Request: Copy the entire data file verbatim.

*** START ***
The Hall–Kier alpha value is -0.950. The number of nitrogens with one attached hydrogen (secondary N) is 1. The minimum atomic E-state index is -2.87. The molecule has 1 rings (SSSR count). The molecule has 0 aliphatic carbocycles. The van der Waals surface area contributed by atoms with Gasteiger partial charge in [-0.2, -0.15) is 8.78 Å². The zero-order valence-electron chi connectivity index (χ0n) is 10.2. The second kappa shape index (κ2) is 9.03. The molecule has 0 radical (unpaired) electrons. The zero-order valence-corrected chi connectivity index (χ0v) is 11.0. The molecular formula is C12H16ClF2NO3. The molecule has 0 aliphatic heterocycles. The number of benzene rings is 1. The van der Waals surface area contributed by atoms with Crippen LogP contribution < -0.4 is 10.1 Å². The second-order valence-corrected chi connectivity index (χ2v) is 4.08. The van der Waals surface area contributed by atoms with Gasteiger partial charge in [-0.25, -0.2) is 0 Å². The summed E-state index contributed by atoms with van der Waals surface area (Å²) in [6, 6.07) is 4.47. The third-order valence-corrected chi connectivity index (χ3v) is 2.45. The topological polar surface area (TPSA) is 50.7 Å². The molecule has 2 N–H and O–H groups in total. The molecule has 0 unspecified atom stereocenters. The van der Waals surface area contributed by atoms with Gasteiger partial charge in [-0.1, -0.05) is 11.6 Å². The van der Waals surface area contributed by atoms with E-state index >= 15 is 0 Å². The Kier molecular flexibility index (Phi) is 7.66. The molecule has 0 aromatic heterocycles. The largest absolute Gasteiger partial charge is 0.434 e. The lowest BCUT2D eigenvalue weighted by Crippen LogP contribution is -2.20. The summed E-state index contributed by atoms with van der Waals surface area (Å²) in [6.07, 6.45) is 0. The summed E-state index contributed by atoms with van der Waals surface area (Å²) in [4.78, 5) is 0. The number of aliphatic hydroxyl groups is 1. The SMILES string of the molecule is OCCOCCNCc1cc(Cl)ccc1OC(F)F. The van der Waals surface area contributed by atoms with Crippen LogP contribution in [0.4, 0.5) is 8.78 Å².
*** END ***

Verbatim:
The Hall–Kier alpha value is -0.950. The number of nitrogens with one attached hydrogen (secondary N) is 1. The minimum atomic E-state index is -2.87. The molecule has 1 rings (SSSR count). The molecule has 0 aliphatic carbocycles. The van der Waals surface area contributed by atoms with Gasteiger partial charge in [-0.2, -0.15) is 8.78 Å². The zero-order valence-electron chi connectivity index (χ0n) is 10.2. The second kappa shape index (κ2) is 9.03. The molecule has 0 radical (unpaired) electrons. The zero-order valence-corrected chi connectivity index (χ0v) is 11.0. The molecular formula is C12H16ClF2NO3. The molecule has 0 aliphatic heterocycles. The number of benzene rings is 1. The van der Waals surface area contributed by atoms with Crippen LogP contribution < -0.4 is 10.1 Å². The second-order valence-corrected chi connectivity index (χ2v) is 4.08. The van der Waals surface area contributed by atoms with Gasteiger partial charge in [-0.25, -0.2) is 0 Å². The summed E-state index contributed by atoms with van der Waals surface area (Å²) in [6, 6.07) is 4.47. The third-order valence-corrected chi connectivity index (χ3v) is 2.45. The topological polar surface area (TPSA) is 50.7 Å². The molecule has 2 N–H and O–H groups in total. The molecule has 0 unspecified atom stereocenters. The van der Waals surface area contributed by atoms with Gasteiger partial charge in [-0.1, -0.05) is 11.6 Å². The van der Waals surface area contributed by atoms with E-state index >= 15 is 0 Å². The Kier molecular flexibility index (Phi) is 7.66. The molecule has 0 aromatic heterocycles. The largest absolute Gasteiger partial charge is 0.434 e. The lowest BCUT2D eigenvalue weighted by Crippen LogP contribution is -2.20. The summed E-state index contributed by atoms with van der Waals surface area (Å²) in [6.07, 6.45) is 0. The summed E-state index contributed by atoms with van der Waals surface area (Å²) in [4.78, 5) is 0. The number of aliphatic hydroxyl groups is 1. The SMILES string of the molecule is OCCOCCNCc1cc(Cl)ccc1OC(F)F. The van der Waals surface area contributed by atoms with Crippen LogP contribution in [0.4, 0.5) is 8.78 Å².